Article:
“I’m more worried about them shaving my head than I am about the surgery,” she added, laughing, “which is a good thing because thinking about that it takes my mind off the other things.”

No one can be sure when the cysts developed. They could have grown early in her life — Girvan was 10 weeks premature — or they could have formed as a side effect of head and neck trauma — she was a gymnast before volleyball beckoned to her, and as she says with a chuckle, “I fell a lot.”

Girvan is just relieved to now know the root of her health problems. But she is also grappling with the uncertainty of her future.

She tries to put on a brave face around her family and her close friends on the volleyball team and at school.

Deep inside, though, Girvan is fighting a war to hold everything together.

Her older sister, Kyara, has helped with that.

“She’s the only one keeping me together,” Aryana Girvan said.

(Older sister Kyara Girvan, left, has been a rock for Aryana through her ordeal.)

The sisters have a dark sense of humor, which has helped them navigate their fear.

Kyara snickers as she says she won’t shave her head in solidarity with her sister, should it come to that, because her hair doesn’t grow fast enough.

That’s OK. There could be plenty of other bald teenagers in Clarion.

“The amount of people who have said they’d shave their heads for my sister is staggering,” Kyara said, smiling.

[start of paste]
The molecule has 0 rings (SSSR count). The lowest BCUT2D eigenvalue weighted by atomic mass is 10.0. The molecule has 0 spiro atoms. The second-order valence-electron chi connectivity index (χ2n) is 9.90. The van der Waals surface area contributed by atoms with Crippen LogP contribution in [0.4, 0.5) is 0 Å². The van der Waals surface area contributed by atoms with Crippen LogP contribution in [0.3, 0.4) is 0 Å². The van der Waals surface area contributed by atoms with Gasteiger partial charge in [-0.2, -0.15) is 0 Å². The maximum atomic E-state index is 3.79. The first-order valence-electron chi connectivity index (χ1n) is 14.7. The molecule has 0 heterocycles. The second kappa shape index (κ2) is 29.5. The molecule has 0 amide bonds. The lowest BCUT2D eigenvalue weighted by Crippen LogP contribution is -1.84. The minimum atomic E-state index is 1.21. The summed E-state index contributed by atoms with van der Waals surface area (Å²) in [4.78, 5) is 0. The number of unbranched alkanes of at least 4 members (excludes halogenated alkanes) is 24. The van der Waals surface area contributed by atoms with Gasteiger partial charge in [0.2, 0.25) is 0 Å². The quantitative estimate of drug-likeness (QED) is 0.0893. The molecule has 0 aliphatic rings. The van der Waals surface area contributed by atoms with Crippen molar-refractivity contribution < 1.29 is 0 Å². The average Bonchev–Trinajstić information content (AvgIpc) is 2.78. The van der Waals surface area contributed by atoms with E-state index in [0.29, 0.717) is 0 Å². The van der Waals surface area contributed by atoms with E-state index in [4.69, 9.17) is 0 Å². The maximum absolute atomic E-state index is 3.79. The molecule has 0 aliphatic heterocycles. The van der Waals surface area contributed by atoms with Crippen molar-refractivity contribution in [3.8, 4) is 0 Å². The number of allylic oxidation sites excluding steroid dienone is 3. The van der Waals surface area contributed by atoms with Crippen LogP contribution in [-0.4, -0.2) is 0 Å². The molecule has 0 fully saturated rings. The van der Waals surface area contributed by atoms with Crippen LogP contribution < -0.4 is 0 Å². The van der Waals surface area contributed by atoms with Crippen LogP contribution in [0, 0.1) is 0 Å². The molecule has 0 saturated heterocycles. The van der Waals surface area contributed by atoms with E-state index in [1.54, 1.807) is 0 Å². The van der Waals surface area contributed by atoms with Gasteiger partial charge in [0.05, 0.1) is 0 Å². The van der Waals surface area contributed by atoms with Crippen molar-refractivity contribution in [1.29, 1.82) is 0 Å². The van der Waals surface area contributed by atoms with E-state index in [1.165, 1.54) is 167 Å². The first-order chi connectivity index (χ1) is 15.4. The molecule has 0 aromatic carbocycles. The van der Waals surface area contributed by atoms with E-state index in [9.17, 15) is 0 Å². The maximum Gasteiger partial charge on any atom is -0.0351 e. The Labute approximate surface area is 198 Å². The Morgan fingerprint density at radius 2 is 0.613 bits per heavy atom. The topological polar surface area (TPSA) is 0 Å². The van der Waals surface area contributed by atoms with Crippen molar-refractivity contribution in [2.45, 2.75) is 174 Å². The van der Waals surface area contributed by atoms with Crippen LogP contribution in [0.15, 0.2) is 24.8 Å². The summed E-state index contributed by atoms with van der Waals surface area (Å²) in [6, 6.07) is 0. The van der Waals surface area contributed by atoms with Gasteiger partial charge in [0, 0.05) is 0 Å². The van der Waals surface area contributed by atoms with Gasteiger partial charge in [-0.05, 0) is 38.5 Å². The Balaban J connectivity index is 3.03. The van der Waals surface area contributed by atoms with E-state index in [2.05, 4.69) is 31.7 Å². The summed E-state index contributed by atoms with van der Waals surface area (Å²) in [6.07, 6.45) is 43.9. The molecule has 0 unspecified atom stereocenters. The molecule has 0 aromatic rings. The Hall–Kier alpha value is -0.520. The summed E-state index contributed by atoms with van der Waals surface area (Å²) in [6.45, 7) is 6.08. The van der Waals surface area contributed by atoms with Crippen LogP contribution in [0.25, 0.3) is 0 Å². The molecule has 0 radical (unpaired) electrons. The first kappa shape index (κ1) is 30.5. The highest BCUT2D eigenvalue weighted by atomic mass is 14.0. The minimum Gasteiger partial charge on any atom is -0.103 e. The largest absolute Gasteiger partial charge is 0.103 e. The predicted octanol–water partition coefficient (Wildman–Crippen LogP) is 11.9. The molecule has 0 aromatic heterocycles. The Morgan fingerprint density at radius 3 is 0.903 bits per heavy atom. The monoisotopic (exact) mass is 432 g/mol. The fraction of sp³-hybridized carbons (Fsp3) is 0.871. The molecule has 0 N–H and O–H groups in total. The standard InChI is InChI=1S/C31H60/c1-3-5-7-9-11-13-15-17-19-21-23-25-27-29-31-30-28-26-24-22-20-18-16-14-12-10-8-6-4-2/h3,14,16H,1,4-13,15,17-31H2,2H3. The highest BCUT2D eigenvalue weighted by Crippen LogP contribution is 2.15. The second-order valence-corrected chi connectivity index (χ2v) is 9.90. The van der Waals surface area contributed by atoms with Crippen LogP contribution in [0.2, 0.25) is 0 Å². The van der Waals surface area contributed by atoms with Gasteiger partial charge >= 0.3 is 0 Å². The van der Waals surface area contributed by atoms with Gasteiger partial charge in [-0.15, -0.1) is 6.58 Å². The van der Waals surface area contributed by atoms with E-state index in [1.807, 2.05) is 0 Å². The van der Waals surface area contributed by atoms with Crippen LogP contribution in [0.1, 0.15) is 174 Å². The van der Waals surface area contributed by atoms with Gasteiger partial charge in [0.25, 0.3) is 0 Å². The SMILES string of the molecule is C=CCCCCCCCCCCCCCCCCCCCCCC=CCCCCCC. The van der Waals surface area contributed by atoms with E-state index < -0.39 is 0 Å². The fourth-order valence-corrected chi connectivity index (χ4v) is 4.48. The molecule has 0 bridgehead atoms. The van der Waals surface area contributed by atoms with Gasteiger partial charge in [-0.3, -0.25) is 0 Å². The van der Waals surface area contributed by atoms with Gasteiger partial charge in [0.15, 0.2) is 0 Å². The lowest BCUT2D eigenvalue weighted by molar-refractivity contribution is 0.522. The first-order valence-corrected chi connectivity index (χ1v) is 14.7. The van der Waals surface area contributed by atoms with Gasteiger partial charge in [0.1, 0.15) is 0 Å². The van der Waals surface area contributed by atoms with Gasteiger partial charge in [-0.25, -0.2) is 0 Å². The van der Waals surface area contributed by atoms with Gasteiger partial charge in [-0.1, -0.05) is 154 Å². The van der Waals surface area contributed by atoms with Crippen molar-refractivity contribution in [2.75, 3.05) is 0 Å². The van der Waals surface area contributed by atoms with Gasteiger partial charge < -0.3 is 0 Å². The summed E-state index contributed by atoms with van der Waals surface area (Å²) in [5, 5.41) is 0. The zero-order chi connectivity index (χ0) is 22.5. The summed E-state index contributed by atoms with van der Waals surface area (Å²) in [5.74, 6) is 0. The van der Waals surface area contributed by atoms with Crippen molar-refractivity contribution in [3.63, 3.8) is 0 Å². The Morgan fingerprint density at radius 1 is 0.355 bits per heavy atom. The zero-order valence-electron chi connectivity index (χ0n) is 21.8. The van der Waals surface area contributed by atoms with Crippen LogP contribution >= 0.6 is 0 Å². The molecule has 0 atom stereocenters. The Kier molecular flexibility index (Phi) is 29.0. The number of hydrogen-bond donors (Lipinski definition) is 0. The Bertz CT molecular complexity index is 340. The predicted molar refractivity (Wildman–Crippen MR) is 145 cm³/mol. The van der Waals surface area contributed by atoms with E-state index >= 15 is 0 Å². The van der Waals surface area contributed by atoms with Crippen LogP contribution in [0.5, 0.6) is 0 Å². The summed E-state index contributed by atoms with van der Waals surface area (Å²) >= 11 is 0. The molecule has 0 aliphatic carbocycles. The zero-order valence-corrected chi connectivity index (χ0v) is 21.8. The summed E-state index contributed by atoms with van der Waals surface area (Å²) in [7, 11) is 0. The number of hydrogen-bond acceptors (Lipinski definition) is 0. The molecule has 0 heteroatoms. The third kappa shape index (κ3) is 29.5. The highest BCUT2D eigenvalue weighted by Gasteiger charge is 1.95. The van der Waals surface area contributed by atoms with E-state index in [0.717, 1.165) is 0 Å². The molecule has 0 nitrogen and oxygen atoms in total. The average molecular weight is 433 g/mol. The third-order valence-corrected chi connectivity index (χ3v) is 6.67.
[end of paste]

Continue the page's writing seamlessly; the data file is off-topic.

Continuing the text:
Aryana is grateful for all the support.

She frequents sporting events and has had countless peers, from her school and elsewhere around District 9, come up to her and offer prayers and support.

And lots of hugs.

Kyara has been there for her little sister. She went through her own health scare as a senior at Clarion when she developed 10 blood clots in her left lung and 14 in her right that nearly killed her.

It took Kyara, now 19, two years to get back onto the volleyball court. She turned in a stellar sophomore season at Penn State-DuBois this past fall.

“One nice thing with us is we know that we’re never really alone,” Kyara said. “No matter where we’re at, we’ll always have each other’s back. I’m really glad I’m home because, not that I’ve gone through the same thing, but I’ve gone through bad health news and health scares and was told I might not play volleyball again.”

Kyara knows her sister well. When she senses the weight of what Aryana is going through grow heavy, she takes her on 2 a.m. runs to Sheetz, shopping, or merely lays in bed with her for comfort.

“We are the exact same person — we bottle things up until it explodes,” Kyara said.

(Aryana and Kyara share a hug. There’s been a lot of those recently.)

The talks with her sister have helped Aryana immensely. Already strong-willed, she is understandably afraid, but also resolute in her belief she will conquer this.

“(Kyara) always asks me if I’m scared,” Aryana said. “And I always keep saying, ‘I’m not going down without a fight. We’re gonna get through this.’ Thankfully, my best friend’s home.”

“My sister is the most stubborn person on the planet,” Kyara said, laughing. “She’s gonna be just fine.”